Archive | August 2013

2DS: Good move or bad?

Nintendo announced the 2DS, though it seems like a bad move… a DS aimed at younger children might not be such a bad idea…. What are your thoughts?

I think that the design is extremely weird, the handheld seems large and uncomfortable and it doesn’t close (though there’s a slider to protect the screen).

Software wise… It’s a 3DS that plays 3DS games in… 2D. It has been proved that the 3DS can harm children’s eyes, but you can turn it off so why 2D console? Because parents are lazy, don’t know how to turn off the 3D on 3DS and will buy the 2DS for their kids. Let’s see if Nintendo proves critics wrong again… I’m still on the doubting side.


Important Recent Development In Game Industry

What do you believe is the most important, recent development in games and why?


I believe that the most important development in games in recent years is the amount of research that is put into games.  The time where we used to just shoot at aliens is long gone, we now gain knowledge through games, either playing them or making them.  Video games have gained such an important status in our every day life that even in classrooms games are used to teach.


Now that games are more and more story driven, almost like Hollywood movies, there is a much greater part of research, for example in history. A good example of this is the Assassin’s Creed series, though the story isn’t based on facts, the historical period and environments are, and that is all due to research. Making video games makes us explore, research, interpret and deepen the knowledge on Physics, Chemistry, History, Geography and much more. We, as game designers, can be a part of the evolution of any of those areas because gamers enjoy when it’s more realistic. Assassin’s Creed wouldn’t be such a success if Venice from the 1500’s weren’t accurate.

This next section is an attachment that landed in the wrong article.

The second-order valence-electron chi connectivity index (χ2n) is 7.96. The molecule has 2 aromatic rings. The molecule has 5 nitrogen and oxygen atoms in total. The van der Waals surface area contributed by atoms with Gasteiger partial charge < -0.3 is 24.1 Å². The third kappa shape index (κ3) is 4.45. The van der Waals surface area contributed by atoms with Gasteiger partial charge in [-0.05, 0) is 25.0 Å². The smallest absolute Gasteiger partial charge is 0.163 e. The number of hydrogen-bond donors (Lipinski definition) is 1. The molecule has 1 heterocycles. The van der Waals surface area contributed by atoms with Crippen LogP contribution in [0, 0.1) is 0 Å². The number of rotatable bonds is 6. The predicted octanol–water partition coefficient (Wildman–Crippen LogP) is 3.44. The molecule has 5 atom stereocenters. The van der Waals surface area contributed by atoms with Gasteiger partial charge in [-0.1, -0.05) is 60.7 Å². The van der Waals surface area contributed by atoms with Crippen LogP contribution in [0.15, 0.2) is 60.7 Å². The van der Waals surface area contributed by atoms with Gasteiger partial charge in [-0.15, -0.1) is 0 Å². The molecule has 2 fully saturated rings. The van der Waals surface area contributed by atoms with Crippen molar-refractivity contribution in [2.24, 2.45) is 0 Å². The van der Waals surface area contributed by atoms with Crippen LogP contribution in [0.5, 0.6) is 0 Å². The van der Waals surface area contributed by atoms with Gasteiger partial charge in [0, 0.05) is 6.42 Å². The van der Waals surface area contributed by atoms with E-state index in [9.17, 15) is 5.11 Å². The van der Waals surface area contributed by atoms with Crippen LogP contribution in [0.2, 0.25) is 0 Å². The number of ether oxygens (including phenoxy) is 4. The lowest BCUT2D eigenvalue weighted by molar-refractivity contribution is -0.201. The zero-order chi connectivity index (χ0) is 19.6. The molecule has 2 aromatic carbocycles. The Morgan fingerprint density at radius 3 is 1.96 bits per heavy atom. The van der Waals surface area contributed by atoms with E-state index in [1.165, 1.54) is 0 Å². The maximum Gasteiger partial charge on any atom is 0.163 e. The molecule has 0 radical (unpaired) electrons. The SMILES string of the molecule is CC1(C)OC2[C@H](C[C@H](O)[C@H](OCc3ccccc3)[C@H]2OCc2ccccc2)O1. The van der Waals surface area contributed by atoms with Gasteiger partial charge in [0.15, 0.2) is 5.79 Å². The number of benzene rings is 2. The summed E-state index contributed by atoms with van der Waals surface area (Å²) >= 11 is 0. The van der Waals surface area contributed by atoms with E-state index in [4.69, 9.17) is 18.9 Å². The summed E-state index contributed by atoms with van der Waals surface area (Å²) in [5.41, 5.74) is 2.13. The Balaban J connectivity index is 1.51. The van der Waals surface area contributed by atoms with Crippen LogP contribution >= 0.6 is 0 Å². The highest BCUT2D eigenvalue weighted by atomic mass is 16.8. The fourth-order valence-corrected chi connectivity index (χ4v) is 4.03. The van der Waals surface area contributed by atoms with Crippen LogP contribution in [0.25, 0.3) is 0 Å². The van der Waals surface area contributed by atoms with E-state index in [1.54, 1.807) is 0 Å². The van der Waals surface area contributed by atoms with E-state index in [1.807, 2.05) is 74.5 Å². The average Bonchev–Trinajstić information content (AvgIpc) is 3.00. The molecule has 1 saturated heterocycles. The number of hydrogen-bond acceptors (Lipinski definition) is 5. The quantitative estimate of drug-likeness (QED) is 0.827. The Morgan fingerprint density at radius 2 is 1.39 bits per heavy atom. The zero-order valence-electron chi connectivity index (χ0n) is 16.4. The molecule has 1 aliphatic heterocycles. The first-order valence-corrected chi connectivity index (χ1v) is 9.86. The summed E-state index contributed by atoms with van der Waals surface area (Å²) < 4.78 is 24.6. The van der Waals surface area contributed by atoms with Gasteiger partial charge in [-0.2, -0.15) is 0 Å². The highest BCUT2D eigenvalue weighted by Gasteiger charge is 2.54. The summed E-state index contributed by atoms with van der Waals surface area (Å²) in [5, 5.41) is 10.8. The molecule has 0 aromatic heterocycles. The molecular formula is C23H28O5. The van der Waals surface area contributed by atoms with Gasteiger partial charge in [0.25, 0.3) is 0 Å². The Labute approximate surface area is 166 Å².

Will Wright’s example, Spore, is also a great example of this, he teaches the basics of Darwin’s evolution through a game where you play as a cell and evolve from there into the new species!


The species evolves, so does the student. Now that the game industry is at a high peak and everyone enjoys games, it’s essential that the teaching methods evolve too, and that is what’s happening in various schools, children learning through games. Doyle’s example is a great one, where she taught kids through a simulated computer game where the students had to learn the patterns of the “enemy”.


Another great development related to knowledge, is the way the world is shifting towards approving games as beneficial for brain and body development: greater sense of analysis, sharper reflexes and so on. Knowledge is the most important development in the game industry, whether it is the acceptances of games because they are now seen as beneficial or the knowledge we gain through them, it can only make society improve, because knowledge is what pushes society further.


Do you believe there are any upcoming developments in games that will revolutionize the industry?


I do believe that the industry will keep moving forward, the World surprises us every day, and the game industry won’t be an exception. I believe that games will play a major part in research of a lot of scientific areas, because it’s the way our children will be taught in the future. It seems that the tendency is to shift towards a digitally interactive classroom and courses will be less theoretical and more practical in years to come, and games will be a part of this revolution. There are already a great amount of software that are supposed to teach our children, but this is an area that will be developed deeper in years to come!

Thank you,

Goncalo Pereira



Wright Will. (2007, 17th July). Spore, birth of a game, TED Talks.


Sara Corbett. (2010, 15th September). Learning by Playing: Video Games in the Classroom. The New York Times.

A Moment that Defines You

Below is a narrative that we had to write for an assignment. What specific piece of software, book or other media inspired us to be where we are now!


“A dark time is approaching. Willst thou run? Or fly? Willst thou sink? Or swim? Willst thou finish? Or die trying? And in the end, willst thou soar? Or willst thou suck? Coming November 23, have ye what it takes?” Every time I saw these words on TV, I had goose bumps. I remember clearly seeing that blond fellow with a green tunic, a shield and a sword fighting monsters, dragons blazing fire, jewels and that epic trailer song made me almost beg my mom for that game. It came out on November 23 and my birthday’s November 30. It was my 10th birthday. I’m sure everyone remembers being 10 and wanting some toy so much that every single day you would ask your parents for it.